Beautiful Rainbow Falls
Temperatures are finally out of the nineties and football has officially kicked off.  In my world this signifies the official start of Hiking Season. 

At any given moment we are less than an hour away from a casual stroll through the woods, a strenuous climb to a view of three or more counties, or my favorite destination – water succumbing to the power of gravity. The Upstate features more waterfalls than most dedicated weekend warriors can visit in a year and I am proud to say that over the years I have visited most of them. I believe I am finally ready to pick my favorite.

Rainbow Falls’ name was not picked out of a hat. If anything, its name falls short of doing this destination justice. Behind the 100 foot span of falling water is a rock face that looks like a thousand-layer-cake of colors and textures that are unlike anything I have ever seen. I have seen plenty of rainbows but I am certain that none of them have ever impressed me the way that Rainbow Falls has. 

To begin, the trail leading you to Rainbow Falls is everything I look for in a hike. The terrain, surroundings, views and ecosystems change dramatically over the course of two and half miles.  There are plenty of hiking trails within the Jones Gap network but Rainbow Falls really highlights the variety and range of the park.

Jones Gap State Park contains hundreds of miles of trails and countless waterfalls and scenic views.  Some of these trails are short and flat enough to bring a two year old on his first hike and some require extensive planning, equipment and fitness if you have any hope of enjoying your adventure.  The Rainbow Falls trail lies somewhere in between - it is accessible to almost anyone willing to put forth a bit of effort for a spectacular payoff. 

Most trail guides rate The Rainbow Falls trails as “strenuous” but I see this as a discouraging overstatement. If you break a sweat pushing your grocery cart or a broken television remote would ruin your weekend, then yes, this hike will be strenuous.  If you do not mind walking up a moderate hill for 1.6 miles (30-40 minutes) while gazing out on breathtaking views to your right along the way, then I think you will be just fine.

The entire trip to the falls is 2.4 miles so plan on less than five miles round trip unless you refuse to leave when you get there. The first .8 miles are as flat as an Olympic gymnast with the following 1.6 producing some sweat and the threat of heavy breathing. Your big gasp will not come from the hike, however. You will find it when reach the base of the falls.

I am not a geologist. Rocks are hard and come in different colors, shapes and sizes and that is really about all I know. Therefore, I cannot even begin to explain what is happening at Rainbow Falls but I know that it is amazing. 

Like any good waterfall hike, you hear the rumble of falling water as you get closer to your destination.  You pick up the pace a bit and soon turn a corner to find out why you left the couch that morning. At 100 feet tall, the water seems to fall from the heavens and the colors of the rock seem to tell a story in a language I just cannot read.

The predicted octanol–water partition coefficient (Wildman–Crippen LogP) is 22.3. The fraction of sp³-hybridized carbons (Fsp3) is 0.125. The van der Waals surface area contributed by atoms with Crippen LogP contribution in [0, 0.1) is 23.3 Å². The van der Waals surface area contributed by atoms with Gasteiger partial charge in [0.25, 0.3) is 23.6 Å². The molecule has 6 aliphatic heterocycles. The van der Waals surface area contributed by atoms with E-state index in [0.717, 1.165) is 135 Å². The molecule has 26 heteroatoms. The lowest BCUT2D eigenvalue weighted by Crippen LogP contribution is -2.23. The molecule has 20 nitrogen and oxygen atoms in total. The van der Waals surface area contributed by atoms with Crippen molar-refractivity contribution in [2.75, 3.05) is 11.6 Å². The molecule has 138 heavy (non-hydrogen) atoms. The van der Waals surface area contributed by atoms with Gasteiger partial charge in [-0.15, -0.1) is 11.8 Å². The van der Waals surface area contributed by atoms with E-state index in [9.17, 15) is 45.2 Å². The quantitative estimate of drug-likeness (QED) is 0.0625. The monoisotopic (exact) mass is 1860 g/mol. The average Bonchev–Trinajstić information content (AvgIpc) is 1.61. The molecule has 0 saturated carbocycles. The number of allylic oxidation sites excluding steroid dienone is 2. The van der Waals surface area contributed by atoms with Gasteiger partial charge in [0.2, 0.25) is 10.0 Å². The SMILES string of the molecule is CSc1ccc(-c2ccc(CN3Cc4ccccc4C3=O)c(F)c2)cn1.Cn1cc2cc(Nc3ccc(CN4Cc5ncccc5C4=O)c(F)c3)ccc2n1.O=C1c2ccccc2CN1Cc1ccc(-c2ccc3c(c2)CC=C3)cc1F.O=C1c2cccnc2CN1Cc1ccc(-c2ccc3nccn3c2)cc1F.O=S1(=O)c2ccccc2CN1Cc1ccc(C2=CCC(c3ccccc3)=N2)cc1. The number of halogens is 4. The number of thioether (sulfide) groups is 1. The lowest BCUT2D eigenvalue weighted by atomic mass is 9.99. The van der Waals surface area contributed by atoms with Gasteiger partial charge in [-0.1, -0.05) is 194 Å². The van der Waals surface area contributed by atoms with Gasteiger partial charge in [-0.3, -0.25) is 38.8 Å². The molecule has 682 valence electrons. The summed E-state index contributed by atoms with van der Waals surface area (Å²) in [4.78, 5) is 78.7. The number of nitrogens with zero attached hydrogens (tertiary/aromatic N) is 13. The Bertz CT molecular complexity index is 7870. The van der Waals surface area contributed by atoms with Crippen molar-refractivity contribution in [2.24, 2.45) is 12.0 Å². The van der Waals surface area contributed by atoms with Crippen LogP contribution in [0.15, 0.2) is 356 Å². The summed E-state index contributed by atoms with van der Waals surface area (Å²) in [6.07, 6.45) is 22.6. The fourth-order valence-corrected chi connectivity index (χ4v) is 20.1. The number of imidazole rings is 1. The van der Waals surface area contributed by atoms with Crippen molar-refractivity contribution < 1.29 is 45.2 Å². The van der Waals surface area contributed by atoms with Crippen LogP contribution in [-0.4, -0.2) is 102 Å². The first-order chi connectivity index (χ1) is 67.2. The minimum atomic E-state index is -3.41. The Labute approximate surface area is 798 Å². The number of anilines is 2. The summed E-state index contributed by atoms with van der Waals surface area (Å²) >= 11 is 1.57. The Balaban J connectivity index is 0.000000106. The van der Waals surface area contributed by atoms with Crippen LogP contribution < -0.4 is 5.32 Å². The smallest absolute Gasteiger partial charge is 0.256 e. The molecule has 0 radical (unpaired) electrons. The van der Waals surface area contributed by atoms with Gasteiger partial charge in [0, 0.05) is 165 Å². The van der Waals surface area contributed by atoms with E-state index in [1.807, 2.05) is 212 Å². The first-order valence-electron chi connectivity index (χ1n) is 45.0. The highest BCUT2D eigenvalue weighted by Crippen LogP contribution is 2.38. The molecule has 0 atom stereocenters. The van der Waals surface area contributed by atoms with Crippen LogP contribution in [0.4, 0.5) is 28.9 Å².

Dan Showering in Rainbow Falls
If you have no soul or just lack an appreciation for Mother Nature, you may just turn around and enjoy the downhill stroll back to your car. Any normal person will be inclined to stay and enjoy the beauty of the falls for a bit. To this end, Rainbow Falls is very accommodating with plenty of areas to sit comfortably and take in the fall’s beauty from countless angles and distances. The most adventurous hikers can climb up into the falls themselves to explore the hidden universe behind the water-wall or even just take a much needed shower.

I have been to Rainbow Falls three or four times over the years and I never cease to be taken by its beauty the moment it comes into view.  The first time my wife and I visited the falls together was two weeks after a wild fire had blazed through that section of Jones Gap State Park. It was an interesting view of life’s resolve and determination as wildflowers poked their heads out of the charred ashes that bordered the trail. Beauty was bursting through tragedy and it was nothing short of inspiring.

The first time I visited Rainbow Falls, I traveled with my good friend Dan and his wife, Ann. His wife was a happy camper for the first mile or so but I admit that she used some foul language as the trail got a little steeper. She was not discouraged enough to turn back or succumb to the temptation to ask us for a break but she was annoyed enough to call me a few choice names for calling this hike “short and easy.” 

She took it all back when we reached the falls.

The return trip home was a little more challenging - after taking in the falls for an hour or so, we began our descent exactly two minutes before the sky opened up and poured rain like a faucet for the entire hike back to the trailhead. It was as if God was testing our appreciation of His gift because the storm began as soon as we started home and ended as soon as we stepped off the trail. Just for the record, rain had not been in the forecast that afternoon.

Our hike ended with each of us pouring water out of our boots and backpacks as if they were buckets. Despite Ann’s disapproval of my trail selection in the early part of the hike, however, I never heard one cross word at the end of it. Rain, discomfort, and potentially ruined cell phones and cameras possessed no powers of discouragement. 

Rainbow Falls is that impressive. Enjoy. 
Hey Chris, the falls are behind you!

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